youthful Artie Reed was a grandson of
Mrs. Custer by a former marriage. Bos
ton Custer and Artie Reed were not in
Glen. Custer's command, but were west
for a visit, and for their health, and ac'
oompanied their gallant relative aS
volunteers, having entire confidence in
his ability to engage safely in the conl
fleict. Lieut. James Calhoun, the bril
liant young officer, was the husband of
Gen. Custer's sister Margaret, or Maggie,
as her fond brother always called her.
Thus five of the Custer family perished
in that brief and bloody battle. It was
then that the strong religious nature of
Father Custer asserted itself most
valiantly;-and while lie mourned for
his boys it was not as one without hope.
I lie loved to recount their noble deeds;
to dwell on their home life, and the
days of their boyhood. That he was
I proud of his "yellow-haired laddie,"
was not to be gainsaid, for he saw in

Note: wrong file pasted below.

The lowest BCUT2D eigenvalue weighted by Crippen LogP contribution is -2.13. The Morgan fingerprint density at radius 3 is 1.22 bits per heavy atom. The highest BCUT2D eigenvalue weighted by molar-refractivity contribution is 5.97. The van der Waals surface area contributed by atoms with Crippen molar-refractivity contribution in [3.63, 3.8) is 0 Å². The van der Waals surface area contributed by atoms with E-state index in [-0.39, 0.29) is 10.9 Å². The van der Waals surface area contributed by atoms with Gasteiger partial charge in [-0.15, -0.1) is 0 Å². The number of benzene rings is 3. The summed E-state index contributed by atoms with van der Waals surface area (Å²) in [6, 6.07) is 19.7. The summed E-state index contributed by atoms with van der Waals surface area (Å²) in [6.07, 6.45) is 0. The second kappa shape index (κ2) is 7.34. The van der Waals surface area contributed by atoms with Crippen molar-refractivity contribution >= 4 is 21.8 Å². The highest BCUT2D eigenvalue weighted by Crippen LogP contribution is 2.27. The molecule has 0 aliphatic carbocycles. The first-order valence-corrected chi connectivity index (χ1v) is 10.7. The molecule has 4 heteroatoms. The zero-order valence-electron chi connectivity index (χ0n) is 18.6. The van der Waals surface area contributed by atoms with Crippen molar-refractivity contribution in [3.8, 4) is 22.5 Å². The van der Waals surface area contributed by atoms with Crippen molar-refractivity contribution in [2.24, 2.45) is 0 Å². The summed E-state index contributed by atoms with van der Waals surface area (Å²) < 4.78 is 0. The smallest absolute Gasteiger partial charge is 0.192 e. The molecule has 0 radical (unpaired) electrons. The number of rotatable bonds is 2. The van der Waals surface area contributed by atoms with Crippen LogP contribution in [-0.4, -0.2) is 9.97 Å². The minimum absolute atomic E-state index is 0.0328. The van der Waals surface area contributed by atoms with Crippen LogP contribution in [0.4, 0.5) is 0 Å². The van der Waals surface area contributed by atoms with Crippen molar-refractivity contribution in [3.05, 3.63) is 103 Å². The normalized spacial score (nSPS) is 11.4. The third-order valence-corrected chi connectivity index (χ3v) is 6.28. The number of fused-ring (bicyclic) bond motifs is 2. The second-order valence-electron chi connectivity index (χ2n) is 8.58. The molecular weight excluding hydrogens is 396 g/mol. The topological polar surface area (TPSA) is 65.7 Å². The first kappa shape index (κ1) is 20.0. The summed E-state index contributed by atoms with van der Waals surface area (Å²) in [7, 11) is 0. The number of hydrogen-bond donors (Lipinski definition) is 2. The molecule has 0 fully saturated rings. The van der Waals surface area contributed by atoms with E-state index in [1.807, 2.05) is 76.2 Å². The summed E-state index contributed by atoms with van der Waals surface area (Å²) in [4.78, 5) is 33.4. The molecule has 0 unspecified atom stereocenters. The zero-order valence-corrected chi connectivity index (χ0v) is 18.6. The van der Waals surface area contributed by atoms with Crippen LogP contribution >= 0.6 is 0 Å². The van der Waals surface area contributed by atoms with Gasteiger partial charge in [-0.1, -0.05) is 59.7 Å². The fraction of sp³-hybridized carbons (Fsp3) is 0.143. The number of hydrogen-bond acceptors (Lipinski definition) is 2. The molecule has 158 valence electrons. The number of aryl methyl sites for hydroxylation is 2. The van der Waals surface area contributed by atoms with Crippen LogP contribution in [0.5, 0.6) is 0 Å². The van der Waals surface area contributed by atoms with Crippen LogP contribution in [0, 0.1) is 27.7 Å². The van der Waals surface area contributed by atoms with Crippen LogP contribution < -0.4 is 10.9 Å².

him all his fondest hopes realized.
"George made himself what le was
without anyone's assistance," he said
once to the writer of this paper. "lie
asked me once to see Congressman
hBiugham about gettinghim an appoint
ment at West Point. Bingham and I
were opposed politically, and I didn't
want to ask him to do anything for
me or mine. But the first thing I knew
George had the appointment-he stole
a march on his father and asked Bing
ham himself. And I knew that Bing'
ham was always glad and proud that
he gave it to him. It makes me sad
every time I look at this picture and
think of my three boys who were killed
in one day."
If Father Custer had lived until De
cember 10, 1892, he would have com
pleted his eighty-sixth year.
MRA. Ni. L. Ltvs.
Are These the 1ld Aztec Ellnes ?
According to advices received ý1
Chihuahua during the last few 'ca-t
there is no abatementin the mining er